Management versus Leadership

Leadership, Nature or Nurture. Part 2

Are you in charge of a company?

Leadership is more complex than (hierarchy) management (from a function/task to be the boss)

source: pixabay.com
  • If you manage people within a business context, you may come across similarities and differences between leadership and management. The similarities are probably greater than you think, you can hope that every manager also has leadership qualities.
  • Even as an entrepreneur of a growing company, you notice that the moment has come that you can no longer live up to it on your own.
  • You want to build a team around you, with a common goal and a shared vision.  You will lead, delegate etc.
  • Possibly you are now in the role of manager (or entrepreneur with employees) and in that sense you are also a member of a management team.

There are tools you can use to get started. For example, you can find coherence in the various roles and activities you have to do.

Take a look at the Leaders manual published in Harvard Business Review. 

Leadership: What are the things I want to accomplish (doing the right things)
Management: How can I best accomplish certain things (doing things right)

To zoom in on the question: Management versus Leadership. Maybe you have a – maybe negative – image of a manager (who pulls the strings and determines that things happen in the right way)? And a (rose-coloured) image of the leader, who sows and cares so that the plant (the employee) can grow? There’s a piece of truth in both.

Measured Value of Management

Management is the creation of conditions through which employees can (continue to) use their qualities optimaly in order to achieve the desired results.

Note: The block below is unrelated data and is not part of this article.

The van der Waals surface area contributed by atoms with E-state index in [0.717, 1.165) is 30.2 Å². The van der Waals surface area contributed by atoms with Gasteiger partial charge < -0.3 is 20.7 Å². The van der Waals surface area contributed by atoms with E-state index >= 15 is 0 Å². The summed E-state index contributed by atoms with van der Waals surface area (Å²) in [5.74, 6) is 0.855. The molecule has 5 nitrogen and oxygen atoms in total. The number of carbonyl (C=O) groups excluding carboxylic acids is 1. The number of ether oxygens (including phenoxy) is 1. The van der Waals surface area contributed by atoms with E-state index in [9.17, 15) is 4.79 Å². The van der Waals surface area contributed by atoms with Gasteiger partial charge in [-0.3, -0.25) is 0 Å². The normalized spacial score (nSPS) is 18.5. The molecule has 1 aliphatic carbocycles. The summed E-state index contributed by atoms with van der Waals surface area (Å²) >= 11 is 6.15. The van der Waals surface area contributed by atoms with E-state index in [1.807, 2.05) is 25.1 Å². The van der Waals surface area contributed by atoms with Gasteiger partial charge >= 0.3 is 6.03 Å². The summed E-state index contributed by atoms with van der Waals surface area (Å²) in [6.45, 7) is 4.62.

The way the manager shapes his corebusiness says something about his managementstyle (and underlying leadership qualities).

source: unsplash.com

There is a common core, possibly a different perspective. The leader puts the dot on the horizon, determines the vision, the strategy, indicates what are the right things to do, possibly provides the framework, sets the goals and KPIs. The manager has more the role of operational control, making sure things are done in the right way. In an ideal situation there is interaction and mutual influence/coordination.

More and more organizations work with the most ‘flat’ organizational structures as possible where tasks, responsibilities and powers are assigned as low as possible. They work with self-organising or self-managing teams. From the point of view of shared leadership: the interactive influencing process leading to a common goal with shared responsibility/roles.

Examine for yourself what current insights you can find in the literature and your own environment:

  • What do you think works and what doesn't (and why?).
  • What would make you feel comfortable?
  • What suits your preferred style (leadership style and personality traits)?